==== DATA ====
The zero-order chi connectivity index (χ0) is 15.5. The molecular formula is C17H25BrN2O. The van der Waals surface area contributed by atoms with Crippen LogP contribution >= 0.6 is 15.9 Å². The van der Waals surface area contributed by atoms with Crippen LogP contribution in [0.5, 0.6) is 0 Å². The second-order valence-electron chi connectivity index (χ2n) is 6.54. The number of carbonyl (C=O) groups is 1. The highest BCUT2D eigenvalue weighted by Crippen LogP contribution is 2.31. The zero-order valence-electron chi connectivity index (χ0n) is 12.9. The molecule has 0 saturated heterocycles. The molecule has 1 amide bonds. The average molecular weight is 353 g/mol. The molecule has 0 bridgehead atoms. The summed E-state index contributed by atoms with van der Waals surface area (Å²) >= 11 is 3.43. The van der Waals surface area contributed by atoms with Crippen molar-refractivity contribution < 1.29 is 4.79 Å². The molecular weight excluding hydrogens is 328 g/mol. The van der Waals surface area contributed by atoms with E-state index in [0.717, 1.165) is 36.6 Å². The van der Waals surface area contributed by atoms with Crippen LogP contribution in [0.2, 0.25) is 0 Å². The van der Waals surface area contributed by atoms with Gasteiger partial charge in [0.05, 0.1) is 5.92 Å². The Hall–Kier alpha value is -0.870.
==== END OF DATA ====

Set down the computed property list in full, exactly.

The zero-order chi connectivity index (χ0) is 15.5. The molecular formula is C17H25BrN2O. The van der Waals surface area contributed by atoms with Crippen LogP contribution >= 0.6 is 15.9 Å². The van der Waals surface area contributed by atoms with Crippen LogP contribution in [0.5, 0.6) is 0 Å². The second-order valence-electron chi connectivity index (χ2n) is 6.54. The number of carbonyl (C=O) groups is 1. The highest BCUT2D eigenvalue weighted by Crippen LogP contribution is 2.31. The zero-order valence-electron chi connectivity index (χ0n) is 12.9. The molecule has 0 saturated heterocycles. The molecule has 1 amide bonds. The average molecular weight is 353 g/mol. The molecule has 0 bridgehead atoms. The summed E-state index contributed by atoms with van der Waals surface area (Å²) >= 11 is 3.43. The van der Waals surface area contributed by atoms with Crippen molar-refractivity contribution < 1.29 is 4.79 Å². The molecular weight excluding hydrogens is 328 g/mol. The van der Waals surface area contributed by atoms with E-state index in [0.717, 1.165) is 36.6 Å². The van der Waals surface area contributed by atoms with Crippen LogP contribution in [0.2, 0.25) is 0 Å². The van der Waals surface area contributed by atoms with Gasteiger partial charge in [0.05, 0.1) is 5.92 Å². The Hall–Kier alpha value is -0.870.